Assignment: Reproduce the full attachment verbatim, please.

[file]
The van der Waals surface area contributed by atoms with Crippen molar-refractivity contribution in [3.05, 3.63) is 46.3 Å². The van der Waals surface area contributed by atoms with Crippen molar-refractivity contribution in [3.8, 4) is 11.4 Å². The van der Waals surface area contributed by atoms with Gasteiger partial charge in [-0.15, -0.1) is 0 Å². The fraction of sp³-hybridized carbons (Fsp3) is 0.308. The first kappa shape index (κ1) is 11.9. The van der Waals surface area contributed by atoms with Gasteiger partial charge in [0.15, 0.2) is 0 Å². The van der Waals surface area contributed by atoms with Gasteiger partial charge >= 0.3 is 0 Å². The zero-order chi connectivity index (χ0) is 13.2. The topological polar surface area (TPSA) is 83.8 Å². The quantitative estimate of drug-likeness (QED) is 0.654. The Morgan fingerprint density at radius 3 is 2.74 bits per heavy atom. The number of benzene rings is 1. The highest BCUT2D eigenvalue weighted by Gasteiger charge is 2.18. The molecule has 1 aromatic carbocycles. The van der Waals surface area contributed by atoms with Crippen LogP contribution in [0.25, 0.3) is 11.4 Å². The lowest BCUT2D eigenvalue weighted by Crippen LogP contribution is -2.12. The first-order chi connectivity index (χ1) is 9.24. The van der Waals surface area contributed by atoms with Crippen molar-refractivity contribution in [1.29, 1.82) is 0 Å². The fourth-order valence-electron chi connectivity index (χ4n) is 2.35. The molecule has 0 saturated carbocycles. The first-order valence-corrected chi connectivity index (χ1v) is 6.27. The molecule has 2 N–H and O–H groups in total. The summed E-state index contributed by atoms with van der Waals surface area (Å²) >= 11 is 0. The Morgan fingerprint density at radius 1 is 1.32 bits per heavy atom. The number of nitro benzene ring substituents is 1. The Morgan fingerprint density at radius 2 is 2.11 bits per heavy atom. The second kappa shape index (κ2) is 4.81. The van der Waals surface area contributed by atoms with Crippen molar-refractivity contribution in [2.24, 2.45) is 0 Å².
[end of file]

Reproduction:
The van der Waals surface area contributed by atoms with Crippen molar-refractivity contribution in [3.05, 3.63) is 46.3 Å². The van der Waals surface area contributed by atoms with Crippen molar-refractivity contribution in [3.8, 4) is 11.4 Å². The van der Waals surface area contributed by atoms with Gasteiger partial charge in [-0.15, -0.1) is 0 Å². The fraction of sp³-hybridized carbons (Fsp3) is 0.308. The first kappa shape index (κ1) is 11.9. The van der Waals surface area contributed by atoms with Gasteiger partial charge in [0.15, 0.2) is 0 Å². The van der Waals surface area contributed by atoms with Gasteiger partial charge >= 0.3 is 0 Å². The zero-order chi connectivity index (χ0) is 13.2. The topological polar surface area (TPSA) is 83.8 Å². The quantitative estimate of drug-likeness (QED) is 0.654. The Morgan fingerprint density at radius 3 is 2.74 bits per heavy atom. The number of benzene rings is 1. The highest BCUT2D eigenvalue weighted by Gasteiger charge is 2.18. The molecule has 1 aromatic carbocycles. The van der Waals surface area contributed by atoms with Crippen LogP contribution in [0.25, 0.3) is 11.4 Å². The lowest BCUT2D eigenvalue weighted by Crippen LogP contribution is -2.12. The first-order chi connectivity index (χ1) is 9.24. The van der Waals surface area contributed by atoms with Crippen molar-refractivity contribution in [1.29, 1.82) is 0 Å². The fourth-order valence-electron chi connectivity index (χ4n) is 2.35. The molecule has 0 saturated carbocycles. The first-order valence-corrected chi connectivity index (χ1v) is 6.27. The molecule has 2 N–H and O–H groups in total. The summed E-state index contributed by atoms with van der Waals surface area (Å²) >= 11 is 0. The Morgan fingerprint density at radius 1 is 1.32 bits per heavy atom. The number of nitro benzene ring substituents is 1. The Morgan fingerprint density at radius 2 is 2.11 bits per heavy atom. The second kappa shape index (κ2) is 4.81. The van der Waals surface area contributed by atoms with Crippen molar-refractivity contribution in [2.24, 2.45) is 0 Å².